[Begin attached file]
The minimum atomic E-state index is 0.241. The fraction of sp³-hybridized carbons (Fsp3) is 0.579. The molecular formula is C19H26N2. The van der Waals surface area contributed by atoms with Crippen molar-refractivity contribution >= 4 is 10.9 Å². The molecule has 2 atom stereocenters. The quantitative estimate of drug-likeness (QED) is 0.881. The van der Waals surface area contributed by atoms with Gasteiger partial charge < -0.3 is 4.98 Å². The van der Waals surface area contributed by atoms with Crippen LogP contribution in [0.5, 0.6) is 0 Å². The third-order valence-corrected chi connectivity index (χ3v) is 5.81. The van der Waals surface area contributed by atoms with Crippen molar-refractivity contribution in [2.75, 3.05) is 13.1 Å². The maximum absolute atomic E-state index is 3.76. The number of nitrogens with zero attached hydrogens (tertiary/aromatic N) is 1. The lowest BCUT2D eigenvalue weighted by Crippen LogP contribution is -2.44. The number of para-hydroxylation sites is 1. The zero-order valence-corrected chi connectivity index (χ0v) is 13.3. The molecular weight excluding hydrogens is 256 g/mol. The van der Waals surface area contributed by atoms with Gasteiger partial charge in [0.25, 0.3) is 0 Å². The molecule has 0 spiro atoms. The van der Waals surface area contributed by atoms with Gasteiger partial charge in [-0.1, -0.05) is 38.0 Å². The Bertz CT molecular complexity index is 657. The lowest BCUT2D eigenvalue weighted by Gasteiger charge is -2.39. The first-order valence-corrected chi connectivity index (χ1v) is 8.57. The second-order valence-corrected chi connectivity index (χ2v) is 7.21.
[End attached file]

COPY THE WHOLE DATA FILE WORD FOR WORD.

The minimum atomic E-state index is 0.241. The fraction of sp³-hybridized carbons (Fsp3) is 0.579. The molecular formula is C19H26N2. The van der Waals surface area contributed by atoms with Crippen molar-refractivity contribution >= 4 is 10.9 Å². The molecule has 2 atom stereocenters. The quantitative estimate of drug-likeness (QED) is 0.881. The van der Waals surface area contributed by atoms with Gasteiger partial charge < -0.3 is 4.98 Å². The van der Waals surface area contributed by atoms with Crippen LogP contribution in [0.5, 0.6) is 0 Å². The third-order valence-corrected chi connectivity index (χ3v) is 5.81. The van der Waals surface area contributed by atoms with Crippen molar-refractivity contribution in [2.75, 3.05) is 13.1 Å². The maximum absolute atomic E-state index is 3.76. The number of nitrogens with zero attached hydrogens (tertiary/aromatic N) is 1. The lowest BCUT2D eigenvalue weighted by Crippen LogP contribution is -2.44. The number of para-hydroxylation sites is 1. The zero-order valence-corrected chi connectivity index (χ0v) is 13.3. The molecular weight excluding hydrogens is 256 g/mol. The van der Waals surface area contributed by atoms with Gasteiger partial charge in [0.25, 0.3) is 0 Å². The molecule has 0 spiro atoms. The van der Waals surface area contributed by atoms with Gasteiger partial charge in [-0.1, -0.05) is 38.0 Å². The Bertz CT molecular complexity index is 657. The lowest BCUT2D eigenvalue weighted by Gasteiger charge is -2.39. The first-order valence-corrected chi connectivity index (χ1v) is 8.57. The second-order valence-corrected chi connectivity index (χ2v) is 7.21.